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Beechworth attracts the most artisanal winemakers, the region's rich mineral soils and parched, undulating terrains, breed wines of vigorous flavour, crystalline textures and boney savoury tannins. The first parcel of Crown Land in the region was acquired by Isaac Phillips in 1857, he christened his estate Golden Ball and built a hotel named Honeymooners Inn, servicing miners on their way up the steep trails to the Beechworth goldfields. The old pub remains but the surrounding land has been turned over to viticulture, planted to vine in the nineteen naughties, it produces a quality of wine that's reserved for the nation's most exclusive winelists. Served by.. Small batches of beechworth's best»
Hurtle Walker first picked grapes as a ten year old on the celebrious Magill property in 1900. Apprenticed to the legenderies Monsieur Duray and Leon Mazure, Walker was placed in charge of sparkling wine production for the historic Auldana Cellars at the ripe old age of 21. He saw service as a soldier in World War I and made great wine until 1975. Hurtle Walker's grandson continues the family tradition, partnering with Jimmy Watson winner David O'Leary to acquire the most auspicious Clare Valley vineyards and establish one of the nation's leading marques. Between the two, O'Leary and Waker have claimed every prestigious accolade in the land, a breathtaking.. The illustrious pair of valley clare»
Graeme Melton and a mate were travelling across South Australia in 1973, their EH Holden was in dire need of maintenance and Graeme took up casual work at a passing winery. The site supervisor was Peter Lehmann and young Graeme had his epiphany on the road to Barossa Valley. Lehmann suggested that Graeme change his name to Charlie and take the pilgrimmage to Vallee Rhone. Charlie became prepossessed with the culture of old vines Grenache, Shiraz and Mourverdre. He returned to the Barossa, at a time when old vineyard fruit was made into flagon Port and growers were destroying their historic sites in return for government grants. Charlie emabarked on a crusade.. Melton makes a mean mourvedre»
Returning to his home along the Nagambie Lakes after the completion of service during World War II, Eric Purbrick discovered a cache of wine, hidden circa 1876 under the family estate cellars. Though pale in colour, it was sound and drinkable after seven decades. The promise of long lived red wine inspired Purbrick to establish new plantings at Chateau Tahbilk in 1949, today they are some of Victoria's oldest productive Cabernet Sauvignon vines. Having barely scraped through the ravages of phyloxera and a period of disrepute, the fortunes of Tahbilk were turned around by Purbrick who was the first to market Australian wine under its varietal name. Tahbilk.. Phyloxera, ancient cellars & seriously old vines»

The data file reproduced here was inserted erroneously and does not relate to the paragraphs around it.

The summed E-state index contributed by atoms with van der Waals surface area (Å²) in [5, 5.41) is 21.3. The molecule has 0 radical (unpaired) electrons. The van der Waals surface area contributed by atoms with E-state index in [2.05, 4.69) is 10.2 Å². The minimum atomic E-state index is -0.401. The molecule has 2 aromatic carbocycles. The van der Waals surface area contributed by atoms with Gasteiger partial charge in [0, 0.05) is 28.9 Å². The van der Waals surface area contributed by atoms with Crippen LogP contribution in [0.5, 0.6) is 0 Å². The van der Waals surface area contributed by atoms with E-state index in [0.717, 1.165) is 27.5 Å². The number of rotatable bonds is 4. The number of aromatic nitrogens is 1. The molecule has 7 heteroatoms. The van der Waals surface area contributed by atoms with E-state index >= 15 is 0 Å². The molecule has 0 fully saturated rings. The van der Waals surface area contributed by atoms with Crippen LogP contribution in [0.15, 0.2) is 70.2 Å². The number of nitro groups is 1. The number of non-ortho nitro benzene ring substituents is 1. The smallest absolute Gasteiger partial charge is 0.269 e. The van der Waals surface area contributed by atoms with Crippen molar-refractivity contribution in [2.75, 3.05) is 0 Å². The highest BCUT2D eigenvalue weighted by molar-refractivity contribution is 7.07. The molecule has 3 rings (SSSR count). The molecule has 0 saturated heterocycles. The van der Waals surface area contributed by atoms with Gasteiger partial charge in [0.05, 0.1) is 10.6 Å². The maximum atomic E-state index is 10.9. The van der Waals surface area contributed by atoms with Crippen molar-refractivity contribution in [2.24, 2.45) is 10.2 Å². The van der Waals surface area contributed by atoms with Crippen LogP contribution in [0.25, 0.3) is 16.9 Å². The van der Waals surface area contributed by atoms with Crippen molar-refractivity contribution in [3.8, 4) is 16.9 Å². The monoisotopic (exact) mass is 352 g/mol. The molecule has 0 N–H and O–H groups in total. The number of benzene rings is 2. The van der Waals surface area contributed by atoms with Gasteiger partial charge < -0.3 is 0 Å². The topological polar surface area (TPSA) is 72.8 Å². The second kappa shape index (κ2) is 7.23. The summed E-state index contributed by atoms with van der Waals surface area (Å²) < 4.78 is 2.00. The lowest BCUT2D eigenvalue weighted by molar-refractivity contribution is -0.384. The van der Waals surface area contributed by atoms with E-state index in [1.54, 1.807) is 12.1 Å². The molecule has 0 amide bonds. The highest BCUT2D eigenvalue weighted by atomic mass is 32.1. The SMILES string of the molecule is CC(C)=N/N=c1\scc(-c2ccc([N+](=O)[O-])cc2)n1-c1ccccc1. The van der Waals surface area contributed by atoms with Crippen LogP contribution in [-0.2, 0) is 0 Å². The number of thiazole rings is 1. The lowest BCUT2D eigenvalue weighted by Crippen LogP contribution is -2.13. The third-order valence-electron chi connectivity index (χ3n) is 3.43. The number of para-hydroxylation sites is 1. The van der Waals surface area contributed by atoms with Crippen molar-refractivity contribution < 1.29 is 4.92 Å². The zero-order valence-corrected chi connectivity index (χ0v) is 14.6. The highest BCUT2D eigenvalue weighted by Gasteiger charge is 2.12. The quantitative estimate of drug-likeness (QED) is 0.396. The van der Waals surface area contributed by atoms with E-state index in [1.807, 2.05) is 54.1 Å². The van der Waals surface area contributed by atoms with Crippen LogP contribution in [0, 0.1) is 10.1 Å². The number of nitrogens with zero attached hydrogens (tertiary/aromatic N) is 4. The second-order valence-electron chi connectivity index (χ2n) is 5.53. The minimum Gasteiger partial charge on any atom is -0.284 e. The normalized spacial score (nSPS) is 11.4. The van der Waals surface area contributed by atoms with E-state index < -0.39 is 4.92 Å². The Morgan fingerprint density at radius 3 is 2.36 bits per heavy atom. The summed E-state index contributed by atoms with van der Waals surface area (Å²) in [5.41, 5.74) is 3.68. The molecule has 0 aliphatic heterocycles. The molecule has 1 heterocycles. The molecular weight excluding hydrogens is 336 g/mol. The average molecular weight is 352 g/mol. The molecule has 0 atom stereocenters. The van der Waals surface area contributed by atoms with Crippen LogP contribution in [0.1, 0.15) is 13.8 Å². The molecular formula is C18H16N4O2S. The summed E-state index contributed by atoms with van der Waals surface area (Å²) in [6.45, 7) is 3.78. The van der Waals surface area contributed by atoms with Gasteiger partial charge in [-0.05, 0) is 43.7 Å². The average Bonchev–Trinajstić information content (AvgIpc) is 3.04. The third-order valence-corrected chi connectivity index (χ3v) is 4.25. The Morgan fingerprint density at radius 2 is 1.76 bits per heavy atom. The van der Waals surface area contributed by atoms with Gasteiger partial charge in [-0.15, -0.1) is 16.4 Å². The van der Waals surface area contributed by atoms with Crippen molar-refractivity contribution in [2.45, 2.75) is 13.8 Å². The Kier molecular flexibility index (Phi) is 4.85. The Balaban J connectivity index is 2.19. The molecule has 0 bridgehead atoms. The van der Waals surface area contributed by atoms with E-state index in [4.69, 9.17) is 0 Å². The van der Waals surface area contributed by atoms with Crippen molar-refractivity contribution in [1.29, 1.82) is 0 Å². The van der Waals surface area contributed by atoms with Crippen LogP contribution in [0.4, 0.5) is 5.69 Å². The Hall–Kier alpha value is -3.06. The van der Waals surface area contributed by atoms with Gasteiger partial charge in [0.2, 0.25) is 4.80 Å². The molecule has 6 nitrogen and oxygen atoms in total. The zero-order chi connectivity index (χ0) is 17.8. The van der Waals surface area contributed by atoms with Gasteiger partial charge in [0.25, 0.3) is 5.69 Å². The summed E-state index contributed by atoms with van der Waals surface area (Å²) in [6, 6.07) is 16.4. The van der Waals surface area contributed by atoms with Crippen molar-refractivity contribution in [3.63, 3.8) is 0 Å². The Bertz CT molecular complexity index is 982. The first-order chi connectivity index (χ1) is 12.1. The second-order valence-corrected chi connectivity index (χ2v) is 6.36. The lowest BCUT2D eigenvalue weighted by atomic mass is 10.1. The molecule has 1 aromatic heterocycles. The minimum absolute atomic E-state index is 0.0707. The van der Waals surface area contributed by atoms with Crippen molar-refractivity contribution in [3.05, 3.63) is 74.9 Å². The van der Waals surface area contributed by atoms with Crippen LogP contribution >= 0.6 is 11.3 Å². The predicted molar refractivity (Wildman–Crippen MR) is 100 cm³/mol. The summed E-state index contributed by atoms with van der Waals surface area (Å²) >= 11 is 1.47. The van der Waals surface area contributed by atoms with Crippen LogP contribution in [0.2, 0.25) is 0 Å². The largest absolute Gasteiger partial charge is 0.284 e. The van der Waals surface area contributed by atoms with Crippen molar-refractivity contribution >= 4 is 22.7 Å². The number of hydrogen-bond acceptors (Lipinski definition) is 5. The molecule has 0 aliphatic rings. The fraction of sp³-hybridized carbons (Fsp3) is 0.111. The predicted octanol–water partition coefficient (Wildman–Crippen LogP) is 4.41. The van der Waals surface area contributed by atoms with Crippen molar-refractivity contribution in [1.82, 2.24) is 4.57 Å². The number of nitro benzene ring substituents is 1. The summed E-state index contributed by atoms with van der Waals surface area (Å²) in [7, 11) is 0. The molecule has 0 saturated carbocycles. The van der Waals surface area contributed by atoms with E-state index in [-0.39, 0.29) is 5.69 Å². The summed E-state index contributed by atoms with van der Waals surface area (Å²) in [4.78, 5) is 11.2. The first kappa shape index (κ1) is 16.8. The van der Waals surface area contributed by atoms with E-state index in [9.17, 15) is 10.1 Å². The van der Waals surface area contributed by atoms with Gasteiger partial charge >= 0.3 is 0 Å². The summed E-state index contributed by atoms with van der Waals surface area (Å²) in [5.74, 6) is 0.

Fox Creek Reserve Shiraz CONFIRM VINTAGE

Shiraz McLaren Vale South Australia
Excellent Langtons Classification. An eminent performer on the international wine show circuit, one of the nation's most celebrated Shiraz, the best of McLaren Vale. Fox Creek Reserve is assembled from a ruthless barrel cull of the best parcels to come out of each vintage. Offering great weight of fruit on the palate, an extraordinary range of flavours, the finish is long and legendary. Highly cellarable yet fully approachable when young, a Shiraz of great purity and unequivocally fine acidity, decanting and breathing are a must.
Available in cases of 6
Case of 6
$449.50
Shiraz is sourced from the choicest blocks of McLaren Vale vineyards endowed with a range of terroir contributing structural and flavour complexity. Soils include bay of biscay, grey loam, and red gravels. Grapes are harvested when fruit flavours, tannins and acids are in perfect harmony. Vinified on skins for eight to ten days, all components complete ferments in barrel, developing texture while integrating oak and tannins. Matured twenty one months in a combination of specialized oaks by a range of French, American and Australian coopers. Barrel by barrel selection throughout all stages of fermentation and maturation ensures that only the outstanding parcels are included in the final wine.
Intense dark garnet colour. Red cherries, plums and a hint of herbaceous spearmint lift, meld with the complex aromas of cinnamon, nutmeg and roasted chestnuts. The palate is rich and full showing lashings of plums and cherries, with earthy nutty notes rounding out the mid palate. Power, richness and complexity, the structure is thick and rich, characterised by vibrant textural tannins which soften as the wine evolves, it finishes lingering and long.
Fox Creek
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